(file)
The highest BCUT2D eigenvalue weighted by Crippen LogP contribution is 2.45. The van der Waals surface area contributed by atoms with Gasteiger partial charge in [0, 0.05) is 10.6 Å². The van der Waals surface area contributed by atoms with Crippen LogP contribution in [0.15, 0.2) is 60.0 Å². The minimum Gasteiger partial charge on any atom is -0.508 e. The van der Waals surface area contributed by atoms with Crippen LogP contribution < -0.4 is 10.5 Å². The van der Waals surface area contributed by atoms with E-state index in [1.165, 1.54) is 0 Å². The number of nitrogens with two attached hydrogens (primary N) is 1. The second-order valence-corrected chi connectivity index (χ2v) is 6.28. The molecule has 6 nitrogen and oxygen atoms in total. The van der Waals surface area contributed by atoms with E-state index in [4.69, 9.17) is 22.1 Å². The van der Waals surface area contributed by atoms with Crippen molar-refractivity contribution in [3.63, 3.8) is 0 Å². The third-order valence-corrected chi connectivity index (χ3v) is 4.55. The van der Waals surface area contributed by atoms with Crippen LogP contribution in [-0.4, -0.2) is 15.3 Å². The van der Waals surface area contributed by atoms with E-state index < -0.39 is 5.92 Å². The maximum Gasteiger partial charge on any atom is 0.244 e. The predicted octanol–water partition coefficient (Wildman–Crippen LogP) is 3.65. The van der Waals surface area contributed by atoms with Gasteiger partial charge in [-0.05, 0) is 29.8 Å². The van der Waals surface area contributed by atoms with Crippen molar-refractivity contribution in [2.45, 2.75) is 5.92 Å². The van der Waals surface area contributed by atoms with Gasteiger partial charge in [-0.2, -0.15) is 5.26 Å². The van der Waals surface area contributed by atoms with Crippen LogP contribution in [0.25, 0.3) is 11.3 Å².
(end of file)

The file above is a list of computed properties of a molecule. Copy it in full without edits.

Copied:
The highest BCUT2D eigenvalue weighted by Crippen LogP contribution is 2.45. The van der Waals surface area contributed by atoms with Gasteiger partial charge in [0, 0.05) is 10.6 Å². The van der Waals surface area contributed by atoms with Crippen LogP contribution in [0.15, 0.2) is 60.0 Å². The minimum Gasteiger partial charge on any atom is -0.508 e. The van der Waals surface area contributed by atoms with Crippen LogP contribution < -0.4 is 10.5 Å². The van der Waals surface area contributed by atoms with E-state index in [1.165, 1.54) is 0 Å². The number of nitrogens with two attached hydrogens (primary N) is 1. The second-order valence-corrected chi connectivity index (χ2v) is 6.28. The molecule has 6 nitrogen and oxygen atoms in total. The van der Waals surface area contributed by atoms with E-state index in [4.69, 9.17) is 22.1 Å². The van der Waals surface area contributed by atoms with Crippen molar-refractivity contribution in [3.63, 3.8) is 0 Å². The third-order valence-corrected chi connectivity index (χ3v) is 4.55. The van der Waals surface area contributed by atoms with Crippen LogP contribution in [-0.4, -0.2) is 15.3 Å². The van der Waals surface area contributed by atoms with E-state index < -0.39 is 5.92 Å². The maximum Gasteiger partial charge on any atom is 0.244 e. The predicted octanol–water partition coefficient (Wildman–Crippen LogP) is 3.65. The van der Waals surface area contributed by atoms with Gasteiger partial charge in [-0.05, 0) is 29.8 Å². The van der Waals surface area contributed by atoms with Crippen molar-refractivity contribution in [2.45, 2.75) is 5.92 Å². The van der Waals surface area contributed by atoms with Gasteiger partial charge in [-0.2, -0.15) is 5.26 Å². The van der Waals surface area contributed by atoms with Crippen LogP contribution in [0.25, 0.3) is 11.3 Å².